In a landmark ruling, the Supreme Court of India clarified that commercial wisdom of the committee of creditors is not subject to the adjudicating authority or the appellate authority’s purview under the Insolvency and Bankruptcy Code.
“The NCLAT judgment which substitutes its wisdom for the commercial wisdom of the Committee of Creditors and which also directs the admission of a number of claims which was done by the resolution applicant, without prejudice to its right to appeal against the aforesaid judgment, must therefore be set aside,” a large Bench of the Court ruled.
The Court further clarified that full freedom and discretion has been given to the Committee of Creditors to classify creditors and to pay secured creditors amounts which can be based upon the value of their security, which they would otherwise be able to realize outside the process of the Code, thereby stymying the corporate resolution process itself.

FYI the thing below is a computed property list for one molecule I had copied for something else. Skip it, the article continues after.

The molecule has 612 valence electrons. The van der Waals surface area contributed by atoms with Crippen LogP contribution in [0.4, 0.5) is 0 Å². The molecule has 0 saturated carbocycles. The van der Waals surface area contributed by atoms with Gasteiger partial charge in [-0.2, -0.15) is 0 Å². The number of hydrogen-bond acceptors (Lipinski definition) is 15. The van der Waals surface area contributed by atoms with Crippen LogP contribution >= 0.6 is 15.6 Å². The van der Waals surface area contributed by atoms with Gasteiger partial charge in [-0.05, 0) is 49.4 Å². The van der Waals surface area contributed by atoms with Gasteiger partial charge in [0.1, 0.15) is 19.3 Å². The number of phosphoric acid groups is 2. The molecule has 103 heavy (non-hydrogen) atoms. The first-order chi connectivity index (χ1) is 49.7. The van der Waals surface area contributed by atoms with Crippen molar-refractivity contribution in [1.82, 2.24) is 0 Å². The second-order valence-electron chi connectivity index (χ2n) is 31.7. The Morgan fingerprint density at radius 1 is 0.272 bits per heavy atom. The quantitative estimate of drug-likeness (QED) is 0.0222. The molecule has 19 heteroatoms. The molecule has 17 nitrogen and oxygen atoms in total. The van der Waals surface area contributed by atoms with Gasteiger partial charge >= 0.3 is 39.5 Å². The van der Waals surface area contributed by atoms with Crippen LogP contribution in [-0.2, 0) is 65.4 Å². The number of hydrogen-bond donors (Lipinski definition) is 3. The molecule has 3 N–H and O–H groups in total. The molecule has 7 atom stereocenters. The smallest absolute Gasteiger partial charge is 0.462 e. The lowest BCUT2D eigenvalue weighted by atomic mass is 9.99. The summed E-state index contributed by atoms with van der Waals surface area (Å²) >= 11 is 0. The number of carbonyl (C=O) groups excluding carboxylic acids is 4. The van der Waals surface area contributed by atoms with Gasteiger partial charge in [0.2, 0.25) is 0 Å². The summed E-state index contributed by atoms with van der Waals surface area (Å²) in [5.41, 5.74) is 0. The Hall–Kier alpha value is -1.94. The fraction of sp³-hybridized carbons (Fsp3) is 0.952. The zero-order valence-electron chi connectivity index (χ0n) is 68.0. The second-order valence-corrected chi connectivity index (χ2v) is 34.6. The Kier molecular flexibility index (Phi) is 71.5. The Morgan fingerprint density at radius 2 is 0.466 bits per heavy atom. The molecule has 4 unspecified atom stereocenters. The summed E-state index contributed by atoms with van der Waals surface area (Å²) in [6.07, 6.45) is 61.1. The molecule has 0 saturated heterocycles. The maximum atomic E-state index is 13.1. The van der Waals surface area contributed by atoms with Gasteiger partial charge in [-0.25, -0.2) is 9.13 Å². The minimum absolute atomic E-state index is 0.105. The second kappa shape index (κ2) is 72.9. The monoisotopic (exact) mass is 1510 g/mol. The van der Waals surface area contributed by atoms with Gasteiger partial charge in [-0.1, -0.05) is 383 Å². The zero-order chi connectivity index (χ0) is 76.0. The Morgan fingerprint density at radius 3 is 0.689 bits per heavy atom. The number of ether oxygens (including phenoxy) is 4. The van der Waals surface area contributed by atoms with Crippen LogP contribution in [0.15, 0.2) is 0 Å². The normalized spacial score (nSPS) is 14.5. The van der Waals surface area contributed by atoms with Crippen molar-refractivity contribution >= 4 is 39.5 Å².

The Court also stated that the Committee of Creditors does not act in any fiduciary capacity to any group of creditors. On the contrary, it is to take a business decision based upon ground realities by a majority, which then binds all stakeholders, including dissentient creditors.
The Supreme Court also held that the time of 330 days from the insolvency commencement date, including extensions and the time taken in legal proceedings, was not mandatory.
The Court said “If it can be shown to the Adjudicating Authority and/or Appellate Tribunal under the Code that only a short period is left for completion of the insolvency resolution process beyond 330 days, and that it would be in the interest of all stakeholders that the corporate debtor be put back on its feet instead of being sent into liquidation and that the time taken in legal proceedings is largely due to factors owing to which the fault cannot be ascribed to the litigants before the Adjudicating Authority and/or Appellate Tribunal, the delay or a large part thereof being attributable to the tardy process of the Adjudicating Authority and/or the Appellate Tribunal itself, it may be open in such cases for the Adjudicating Authority and/or Appellate Tribunal to extend time beyond 330 days.“